France and the United Kingdom are working together to develop a new missile. The project, dubbed the Future Cruise/Anti-Ship Weapon program, would replace several missile systems in British and French service, including the Harpoon (British) and Exocet (French) naval missiles, as well as the Franco-British air-launched Storm Shadow/SCALP cruise missiles.
The program will funnel money from France's Direction générale de l'armement (DGA) and the U.K.’s Defence Equipment and Support (DE&S) organization to MBDA, a European missile manufacturer. The company will receive direction and input from both the French Navy and the Royal Navy.
“The FC/ASW programme is an example of the value of the ‘One MBDA’ integrated model. By combining technology, industrial capacity and funding across borders, we can deliver unique and advanced sovereign capabilities. Following the conclusion of the FC/ASW Concept Phase, the confirmation of the launch of these preparation works testifies the renewed confidence of our two countries towards MBDA,” Eric Beranger, CEO of MBDA, said in a company statement.
“The project will take advantage from our sustained French/UK Centres of Excellence,” he added. “This reinforcement of MBDA’s portfolio of deep strike and anti-ship systems will allow MBDA to offer to our armed forces, whose satisfaction is our priority, a cutting-edge solution fitted to their requirements and adapted to all existing or future operational needs.”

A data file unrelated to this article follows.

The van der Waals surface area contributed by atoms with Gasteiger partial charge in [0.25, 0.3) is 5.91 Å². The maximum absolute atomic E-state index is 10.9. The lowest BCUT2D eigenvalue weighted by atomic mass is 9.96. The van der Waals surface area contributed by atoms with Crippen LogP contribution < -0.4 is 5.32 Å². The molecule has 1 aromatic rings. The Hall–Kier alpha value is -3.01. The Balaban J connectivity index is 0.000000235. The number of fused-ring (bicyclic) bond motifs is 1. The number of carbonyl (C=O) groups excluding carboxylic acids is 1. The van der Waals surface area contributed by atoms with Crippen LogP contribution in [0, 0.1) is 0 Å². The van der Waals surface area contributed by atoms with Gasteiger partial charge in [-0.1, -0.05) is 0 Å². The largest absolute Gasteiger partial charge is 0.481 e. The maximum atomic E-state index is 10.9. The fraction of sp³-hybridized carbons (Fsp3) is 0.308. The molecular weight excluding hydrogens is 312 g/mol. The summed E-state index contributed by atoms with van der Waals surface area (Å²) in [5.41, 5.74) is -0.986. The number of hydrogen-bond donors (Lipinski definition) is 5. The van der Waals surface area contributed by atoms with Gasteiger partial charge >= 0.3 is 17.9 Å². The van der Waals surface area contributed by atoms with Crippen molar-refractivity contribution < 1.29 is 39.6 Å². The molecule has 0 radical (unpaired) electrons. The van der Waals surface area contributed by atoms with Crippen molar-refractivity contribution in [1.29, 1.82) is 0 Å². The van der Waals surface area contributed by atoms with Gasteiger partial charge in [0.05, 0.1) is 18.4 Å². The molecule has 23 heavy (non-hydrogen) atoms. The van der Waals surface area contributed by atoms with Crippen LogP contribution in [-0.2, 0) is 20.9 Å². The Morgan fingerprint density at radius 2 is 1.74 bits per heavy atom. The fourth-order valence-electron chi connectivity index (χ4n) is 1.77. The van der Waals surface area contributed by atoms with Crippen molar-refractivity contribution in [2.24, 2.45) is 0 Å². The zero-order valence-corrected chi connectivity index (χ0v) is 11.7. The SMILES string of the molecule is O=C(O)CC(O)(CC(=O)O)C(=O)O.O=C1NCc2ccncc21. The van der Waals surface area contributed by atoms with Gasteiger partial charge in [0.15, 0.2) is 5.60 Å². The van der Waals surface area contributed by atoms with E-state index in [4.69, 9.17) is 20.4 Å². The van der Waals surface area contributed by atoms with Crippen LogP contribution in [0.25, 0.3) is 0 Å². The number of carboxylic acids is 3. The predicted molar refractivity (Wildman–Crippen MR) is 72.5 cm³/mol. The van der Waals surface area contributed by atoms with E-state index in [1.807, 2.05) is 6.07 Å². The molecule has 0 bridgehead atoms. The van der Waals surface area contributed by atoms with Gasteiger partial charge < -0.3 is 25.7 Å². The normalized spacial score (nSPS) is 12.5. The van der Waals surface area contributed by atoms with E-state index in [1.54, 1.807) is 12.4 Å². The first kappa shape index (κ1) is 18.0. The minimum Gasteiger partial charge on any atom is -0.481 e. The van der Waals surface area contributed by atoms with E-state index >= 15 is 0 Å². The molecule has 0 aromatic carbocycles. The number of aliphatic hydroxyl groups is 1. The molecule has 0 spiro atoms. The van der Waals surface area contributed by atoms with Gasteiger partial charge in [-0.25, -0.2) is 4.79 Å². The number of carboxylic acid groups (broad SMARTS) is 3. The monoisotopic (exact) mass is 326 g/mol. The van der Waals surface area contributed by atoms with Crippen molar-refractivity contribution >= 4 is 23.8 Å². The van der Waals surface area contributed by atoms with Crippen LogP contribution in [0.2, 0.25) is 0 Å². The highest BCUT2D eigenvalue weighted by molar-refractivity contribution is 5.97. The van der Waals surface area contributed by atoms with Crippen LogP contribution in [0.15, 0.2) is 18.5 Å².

Though still in the planning and development phase, the missile is a stealthy, hypersonic missile. Powered by a ramjet motor, the missile prioritizes flexibility and could be used in land attacks as well as in anti-ship applications, both launched from the air or from submarines.
While the missile will be developed jointly, the Future Cruise/Anti-Ship Weapon program would produce a pair of missiles rather than just a single design. Material from MBDA explains that “these preparation works will focus on the co-ordinated development of a programme of next generation deep strike and heavy anti-ship weapons. It will assess two complementary missile concepts, expected to be fielded at the end of the decade: a subsonic low observable concept and a supersonic, highly manoeuvrable concept.”
Though not yet in British or French service, the joint missile project could enjoy a fast-track development process thanks to the increasingly fragile security situation in Europe.
Caleb Larson is a multimedia journalist and defense writer with the National Interest. A graduate of UCLA, he also holds a Master of Public Policy and lives in Berlin. He covers the intersection of conflict, security, and technology, focusing on American foreign policy, European security, and German society for both print and radio. Follow him on Twitter @calebmlarson.